How to connect strings with MySQL CONCAT

The MySQL CONCAT command lets you combine two or more strings into one unit. While MySQL CONCAT doesn’t allow any separators, you can use MySQL CONCAT_WS to combine and output information even more clearly.


The relational database management systemMySQL works with tables. Data is clearly stored in columns and rows and can be retrieved as needed and linked. This is important when information from two or more tables is needed. The handy command to merge multiple columns is MySQL CONCAT. You use this string function when you want to concatenate two or more expressions and combine and output them in a single string. There are several ways to use MySQL CONCAT.

Since MySQL stores data in different tables and in different columns and rows, data is kept separate. But for certain queries or tasks it may be necessary to output this information together. Below, we’ll show you some examples using the combination of last name, first name, and address. These details are initially kept in individual columns and can also be searched for or output individually. But if you want to combine all three, MySQL CONCAT will help you.


The basic syntax of MySQL CONCAT is the same as for the commands MySQL DELETE and MySQL REPLACE. After the command, all expressions that are to be merged are listed and separated by commas. It looks something like this:

CONCAT (Espression1, Expression2, Expression3, …)

It’s important to note that MySQL CONCAT converts expressions with a numeric value into a binary string. Binary strings remain binary strings, and non-binary strings also remain non-binary. And an expression with a value of 0 retains a value of 0.

As an alternative to the regular MySQL CONCAT command, there is the MySQL CONCAT_WS function. The second option works with a separator between the strings, while MySQL CONCAT doesn’t allow the use of separators. The basic syntax of MySQL CONCAT_WS looks like this:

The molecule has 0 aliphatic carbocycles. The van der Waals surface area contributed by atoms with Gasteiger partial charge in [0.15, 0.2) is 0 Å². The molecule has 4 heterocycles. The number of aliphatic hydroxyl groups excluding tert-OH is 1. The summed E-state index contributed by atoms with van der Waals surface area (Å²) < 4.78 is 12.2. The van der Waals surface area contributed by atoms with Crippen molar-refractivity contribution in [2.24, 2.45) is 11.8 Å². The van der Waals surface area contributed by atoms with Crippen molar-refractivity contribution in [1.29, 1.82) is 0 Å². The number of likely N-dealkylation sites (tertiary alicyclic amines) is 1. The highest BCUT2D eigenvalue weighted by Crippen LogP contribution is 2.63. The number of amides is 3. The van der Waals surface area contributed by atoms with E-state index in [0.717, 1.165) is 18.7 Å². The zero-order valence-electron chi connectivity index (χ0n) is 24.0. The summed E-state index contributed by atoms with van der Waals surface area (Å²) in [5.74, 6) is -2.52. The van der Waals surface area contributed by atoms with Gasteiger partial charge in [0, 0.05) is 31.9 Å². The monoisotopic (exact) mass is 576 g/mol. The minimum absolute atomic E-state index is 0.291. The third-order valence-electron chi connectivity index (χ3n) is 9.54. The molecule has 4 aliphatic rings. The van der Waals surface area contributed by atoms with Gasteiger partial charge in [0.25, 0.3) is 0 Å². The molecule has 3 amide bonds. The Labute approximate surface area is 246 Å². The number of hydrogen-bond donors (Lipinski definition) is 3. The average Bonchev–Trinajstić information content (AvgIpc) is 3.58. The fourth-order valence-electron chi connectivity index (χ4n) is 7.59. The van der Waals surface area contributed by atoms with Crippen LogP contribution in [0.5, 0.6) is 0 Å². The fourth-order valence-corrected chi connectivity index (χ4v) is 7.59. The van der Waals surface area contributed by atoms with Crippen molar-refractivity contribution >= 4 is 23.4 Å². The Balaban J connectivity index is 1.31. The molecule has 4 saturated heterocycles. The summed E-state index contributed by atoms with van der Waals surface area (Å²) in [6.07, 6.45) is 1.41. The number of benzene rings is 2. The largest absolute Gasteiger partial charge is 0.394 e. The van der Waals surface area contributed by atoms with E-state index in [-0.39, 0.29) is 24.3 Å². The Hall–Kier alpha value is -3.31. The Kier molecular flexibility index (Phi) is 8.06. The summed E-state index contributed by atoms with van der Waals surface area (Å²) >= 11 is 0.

CONCAT_WS (Separator, Expression1, Expression2, Expression3, …)

MySQL CONCAT_WS returns the value 0 only if the value of the delimiter is 0.

MySQL CONCAT examples

To understand how MySQL CONCAT works, it’s worth looking at a few simple examples. First, we’ll simply join two strings together. Here’s how:


In this case you’ll notice that the output is a simple “MySQLCONCAT”. If you now insert a null value, the command reads like this:


While this first example doesn’t offer any added value and only illustrates the basic functionality, the next attempt offers more practical benefits. For this, we’ll use a customer list. This is divided into various columns, including customer number, first name, last name, address, or phone number. The data is stored separately. But MySQL CONCAT can help you create a common output. For a listing of customers with complete names, let MySQL concatenate first name, space, and last name. Use the following command:

SELECT CONCAT (Firstname, ' ', Lastname) Customername
FROM Customerlist;

In the output, all customers are now listed with their first name and last name.

MySQL CONCAT_WS examples

Let’s stick with the above example. To list the names in reverse order and separate last name and first name with a comma, you need the MySQL CONCAT_WS command. The process is similar, but the comma is prepended to the rest of the information. Here’s an example:

SELECT CONCAT_WS (', ', 'Doe', 'John');

The matching output is then “Doe, John”.

The command is ideal to clearly display information. In the last example you can see how to output a complete address with MySQL CONCAT_WS. This is how the matching code looks like:

CONCAT_WS (' ', Firstname, Lastname),
CONCAT_WS (' ', Postcode, City),
CONCAT_WS (CHAR(13), ' ')) AS Customeraddress
FROM customerlist

The output looks like this:

John Doe
Doe Street 1
10133 New York
United States
Jane Doe
Example Street 10
07474 New Jersey
United States